Comment: NCAHF wonders how the onsite review teams are chosen. It may be a "fox watching the chicken coop" situation. This seems like a ripe area for an investigative health science journalist to explore.


Ira Milner, RD, reports (Nutrition Forum, Nov-Dec, 1990) on his experience of attending a New Jersey seminar along with "more than 100 retailers and a few chiropractors" put on by Enzymatic Therapy, Inc. of Green Bay, Wisconsin. Before the program began, participants were asked to sign a "guarantee" that they were not agents of the FDA, Better Business Bureau, or any other consumer protection agency; and, that they would not tape the seminar for use against the company by any government agency. The seminar lasted from 9 am to 6 pm, and featured company president Terence J. Lemerond, ND, BS, CNC, Kenneth R. Daub, DC, and Michael T. Murray, ND, who practices naturopathy in Bellevue, Washington and teaches "therapeutic nutrition" at John Bastyr College, a naturopathic school in Seattle. Milner details how these promoters work to circumvent the law in the promotion of unapproved drugs disguised as nutritional products. Milner says, "rather than seek FDA approval, Lemerond and his associates have been using subterfuge to 'distance' illegal claims from their product labels. The fact that this effort has prospered is not the result of its cleverness but of FDA sluggishness. As should be obvious from this report, evidence of wrongdoing is not difficult to obtain."


Mark Totten, 27, a student at Maharishi International University, Fairfield, Iowa, was killed at 2:12 am, November 29, 1990 by a Burlington Northern coal train that he may have been attempting to stop through the power of Transcendental Meditation. (TM-Ex News, Fall, 1990)


New York Newsday (3/8/91) writer Kenneth Crowe asks if the refusal to help hustle a children's vitamin was the underlying reason for the resignation of Roy Greenslade as editor of Robert Maxwell's London Daily Mirror. It has been reported that Greenslade was forced out of his position in a dispute over a story boosting Vitachieve, a vitamin product said to improve children's IQs. The story was based on research reported in a small magazine owned by Maxwell. After the story appeared, other newspapers and scientists began to question the report. Instead of reporting the criticisms, the Mirror ran a coupon offering parents $1 off Vitachieve's purchase price.

The research in question involves a familiar face. Stephen Schoenthaler, PhD, Coordinator of the Criminal Justice Program at California State University, Stanislaus, a proponent of the notion that diet is a major factor in juvenile delinquency and criminal behavior. When the NCAHF Task Force on Diet & Criminal Behavior was doing its work, Schoenthaler was a major figure supporting the alleged diet criminality link. NCAHF investigators became quite familiar with Schoenthaler's research methods and were not impressed. Much of his work has been published in the Internation Journal of Biosocial Research, a vanity publication of Alexander Schauss (see "Diet & Behavior Expert Fakes His Credentials" NCAHF Newsletter, Jan-Feb, 1989).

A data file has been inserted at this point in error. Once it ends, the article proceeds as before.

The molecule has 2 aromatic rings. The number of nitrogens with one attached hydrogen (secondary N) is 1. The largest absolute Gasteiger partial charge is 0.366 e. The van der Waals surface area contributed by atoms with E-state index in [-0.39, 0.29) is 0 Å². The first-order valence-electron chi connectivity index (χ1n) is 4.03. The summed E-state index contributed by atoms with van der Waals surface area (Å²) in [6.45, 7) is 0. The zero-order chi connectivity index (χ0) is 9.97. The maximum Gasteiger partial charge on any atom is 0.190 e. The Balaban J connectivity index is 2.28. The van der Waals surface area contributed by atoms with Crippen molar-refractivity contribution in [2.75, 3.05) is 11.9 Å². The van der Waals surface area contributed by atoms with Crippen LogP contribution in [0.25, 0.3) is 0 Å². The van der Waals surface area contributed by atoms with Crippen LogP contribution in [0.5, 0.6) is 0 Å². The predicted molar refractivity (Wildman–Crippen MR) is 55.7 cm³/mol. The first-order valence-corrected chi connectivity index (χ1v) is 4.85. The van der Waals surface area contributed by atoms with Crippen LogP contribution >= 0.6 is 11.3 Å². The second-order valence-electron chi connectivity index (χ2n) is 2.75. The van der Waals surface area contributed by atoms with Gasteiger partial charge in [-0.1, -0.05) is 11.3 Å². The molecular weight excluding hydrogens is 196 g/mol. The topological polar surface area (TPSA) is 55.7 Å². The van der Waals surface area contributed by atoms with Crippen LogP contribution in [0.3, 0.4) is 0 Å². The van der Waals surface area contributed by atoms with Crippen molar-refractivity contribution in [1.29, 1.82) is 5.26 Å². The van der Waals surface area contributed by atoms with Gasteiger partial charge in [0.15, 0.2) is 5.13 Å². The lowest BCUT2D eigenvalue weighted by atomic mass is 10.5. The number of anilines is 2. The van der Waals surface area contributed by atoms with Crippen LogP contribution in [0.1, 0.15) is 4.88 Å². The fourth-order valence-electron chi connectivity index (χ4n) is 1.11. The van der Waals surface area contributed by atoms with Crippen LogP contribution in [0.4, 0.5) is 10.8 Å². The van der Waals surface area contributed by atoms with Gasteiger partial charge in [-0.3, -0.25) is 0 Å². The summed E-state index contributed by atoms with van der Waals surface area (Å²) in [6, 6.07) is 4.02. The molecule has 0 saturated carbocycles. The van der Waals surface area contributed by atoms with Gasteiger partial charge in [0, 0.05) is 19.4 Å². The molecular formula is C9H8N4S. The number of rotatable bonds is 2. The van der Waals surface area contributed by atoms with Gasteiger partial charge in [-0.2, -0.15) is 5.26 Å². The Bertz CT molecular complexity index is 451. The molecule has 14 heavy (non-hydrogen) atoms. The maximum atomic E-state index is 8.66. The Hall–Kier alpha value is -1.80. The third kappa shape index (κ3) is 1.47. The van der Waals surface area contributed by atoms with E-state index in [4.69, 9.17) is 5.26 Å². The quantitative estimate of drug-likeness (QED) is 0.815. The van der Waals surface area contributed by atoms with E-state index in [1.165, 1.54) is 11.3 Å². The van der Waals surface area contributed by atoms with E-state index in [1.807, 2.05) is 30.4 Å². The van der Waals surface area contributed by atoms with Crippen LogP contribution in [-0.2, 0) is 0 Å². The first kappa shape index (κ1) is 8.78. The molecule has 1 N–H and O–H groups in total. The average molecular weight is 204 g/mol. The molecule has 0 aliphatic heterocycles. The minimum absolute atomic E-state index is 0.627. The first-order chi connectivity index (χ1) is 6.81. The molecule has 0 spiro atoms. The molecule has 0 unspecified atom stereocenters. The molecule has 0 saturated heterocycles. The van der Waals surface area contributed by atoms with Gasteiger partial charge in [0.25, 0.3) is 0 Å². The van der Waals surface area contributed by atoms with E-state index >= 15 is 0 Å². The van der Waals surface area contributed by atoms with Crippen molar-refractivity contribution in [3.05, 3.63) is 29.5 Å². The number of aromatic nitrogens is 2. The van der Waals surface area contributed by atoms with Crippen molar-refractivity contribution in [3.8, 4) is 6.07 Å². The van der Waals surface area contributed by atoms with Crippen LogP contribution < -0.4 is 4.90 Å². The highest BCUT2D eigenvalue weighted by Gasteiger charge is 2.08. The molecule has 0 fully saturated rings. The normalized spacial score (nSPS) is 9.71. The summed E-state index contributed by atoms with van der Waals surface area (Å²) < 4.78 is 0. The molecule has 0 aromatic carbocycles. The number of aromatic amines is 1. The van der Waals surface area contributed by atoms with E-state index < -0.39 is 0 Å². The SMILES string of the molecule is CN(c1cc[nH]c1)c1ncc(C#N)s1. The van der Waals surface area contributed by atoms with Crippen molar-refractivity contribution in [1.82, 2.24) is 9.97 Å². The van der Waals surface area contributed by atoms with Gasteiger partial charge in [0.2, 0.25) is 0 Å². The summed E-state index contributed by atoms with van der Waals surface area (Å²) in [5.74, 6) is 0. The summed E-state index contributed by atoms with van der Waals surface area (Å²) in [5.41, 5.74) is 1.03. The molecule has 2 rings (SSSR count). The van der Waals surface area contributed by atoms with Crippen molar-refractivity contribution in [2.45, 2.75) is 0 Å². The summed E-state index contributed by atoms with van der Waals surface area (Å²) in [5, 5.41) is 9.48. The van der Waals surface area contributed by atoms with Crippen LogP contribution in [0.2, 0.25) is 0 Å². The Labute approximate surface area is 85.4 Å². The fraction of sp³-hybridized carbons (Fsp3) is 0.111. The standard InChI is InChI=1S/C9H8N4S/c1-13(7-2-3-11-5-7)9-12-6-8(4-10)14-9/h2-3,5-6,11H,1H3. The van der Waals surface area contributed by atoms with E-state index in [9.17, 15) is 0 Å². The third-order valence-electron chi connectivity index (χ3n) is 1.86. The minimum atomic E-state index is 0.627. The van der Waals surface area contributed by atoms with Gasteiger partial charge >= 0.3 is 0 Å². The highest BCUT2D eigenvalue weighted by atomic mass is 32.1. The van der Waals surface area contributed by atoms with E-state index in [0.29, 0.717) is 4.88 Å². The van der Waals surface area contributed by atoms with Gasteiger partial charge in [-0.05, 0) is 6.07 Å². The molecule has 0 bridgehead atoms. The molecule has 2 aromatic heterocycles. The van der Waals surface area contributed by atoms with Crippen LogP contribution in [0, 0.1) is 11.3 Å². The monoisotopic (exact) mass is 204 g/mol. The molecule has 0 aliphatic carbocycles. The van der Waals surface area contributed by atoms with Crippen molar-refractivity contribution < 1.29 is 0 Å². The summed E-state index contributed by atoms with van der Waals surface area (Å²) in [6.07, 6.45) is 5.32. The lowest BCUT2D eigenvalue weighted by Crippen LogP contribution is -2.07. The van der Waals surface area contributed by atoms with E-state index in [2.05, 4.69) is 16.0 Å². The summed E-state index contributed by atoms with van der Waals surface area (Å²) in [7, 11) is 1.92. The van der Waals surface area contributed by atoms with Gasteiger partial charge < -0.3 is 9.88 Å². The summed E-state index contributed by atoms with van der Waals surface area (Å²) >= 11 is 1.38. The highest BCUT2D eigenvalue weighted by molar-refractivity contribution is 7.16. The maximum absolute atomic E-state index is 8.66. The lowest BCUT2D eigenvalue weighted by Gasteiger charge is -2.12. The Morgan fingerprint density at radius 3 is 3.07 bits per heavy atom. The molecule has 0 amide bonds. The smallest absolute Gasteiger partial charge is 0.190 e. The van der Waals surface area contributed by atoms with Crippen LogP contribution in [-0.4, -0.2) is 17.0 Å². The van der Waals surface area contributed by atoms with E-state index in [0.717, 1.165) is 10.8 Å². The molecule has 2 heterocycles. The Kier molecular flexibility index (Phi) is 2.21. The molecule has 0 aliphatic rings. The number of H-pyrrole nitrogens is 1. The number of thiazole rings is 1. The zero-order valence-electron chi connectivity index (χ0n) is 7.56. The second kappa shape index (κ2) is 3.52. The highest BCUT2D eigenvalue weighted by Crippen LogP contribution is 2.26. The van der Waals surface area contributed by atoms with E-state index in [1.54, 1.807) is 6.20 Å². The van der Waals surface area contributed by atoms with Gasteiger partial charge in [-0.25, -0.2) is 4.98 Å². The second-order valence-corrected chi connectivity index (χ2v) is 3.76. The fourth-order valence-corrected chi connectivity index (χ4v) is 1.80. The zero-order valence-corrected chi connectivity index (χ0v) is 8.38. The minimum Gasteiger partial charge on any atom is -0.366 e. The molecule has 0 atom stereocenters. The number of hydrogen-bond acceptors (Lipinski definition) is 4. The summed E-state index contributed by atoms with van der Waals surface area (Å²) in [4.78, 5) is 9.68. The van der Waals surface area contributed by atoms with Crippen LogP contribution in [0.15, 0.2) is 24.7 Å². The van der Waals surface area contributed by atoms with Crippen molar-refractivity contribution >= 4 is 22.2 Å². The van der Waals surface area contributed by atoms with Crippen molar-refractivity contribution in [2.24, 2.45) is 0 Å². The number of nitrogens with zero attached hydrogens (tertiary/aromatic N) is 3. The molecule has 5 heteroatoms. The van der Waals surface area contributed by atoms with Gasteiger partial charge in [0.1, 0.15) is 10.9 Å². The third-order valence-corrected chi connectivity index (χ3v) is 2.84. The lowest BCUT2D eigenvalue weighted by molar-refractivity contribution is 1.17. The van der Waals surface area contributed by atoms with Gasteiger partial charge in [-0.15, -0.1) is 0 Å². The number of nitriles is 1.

Schoenthaler is now touting vitamins for improving IQ in his book Improve Your Child's IQ and Behavior. He claims to have found a significant 3.7 point increase in the nonverbal IQ scores of children who were given supplements. Vitachieve is endorsed by the Dietary Research Foundation, the charitable trust that funded Scheonthaler's study. UK scientists are highly skeptical and suspicious about touting a vitamin product based upon a single research report funded by principal people profiting from the scheme. Details of the affair appear in Nature (3/7/91).


The International Chiropractic Association, the organization that represents "straight" DCs, condemns as unethical the enticement of potential patients into a chiropractic office on the basis of the assertion or representation to the potential patient that research will or is being conducted, and that attempts to convert such "research subjects" into paying patients represents unethical behavior. (Int'l Review Chiro, 12/90). This action was apparently stimulated by a large patients recruitment scam that lured people in as possible research subjects and pretended to find serious problems in need of care during screening.


The sweetheart relationship between the health foods industry and naturopathy is deepening. A series of meetings held in Seattle in September, 1990, outlined a training program in which a naturopathic college would train health food employees. The program will help the financially-strapped naturopathic education business, and create an aura of expertise on the part of the health food clerks as they dance around the law to avoid being guilty of obviously practicing medicine without a license, while in fact doing just exactly that. NCAHF sees this alliance between pseudomedicine and pseudonutrition as a serious threat to consumers. Clearly, legal standards used to control the relationship of doctors to drug companies need to be applied to this situation.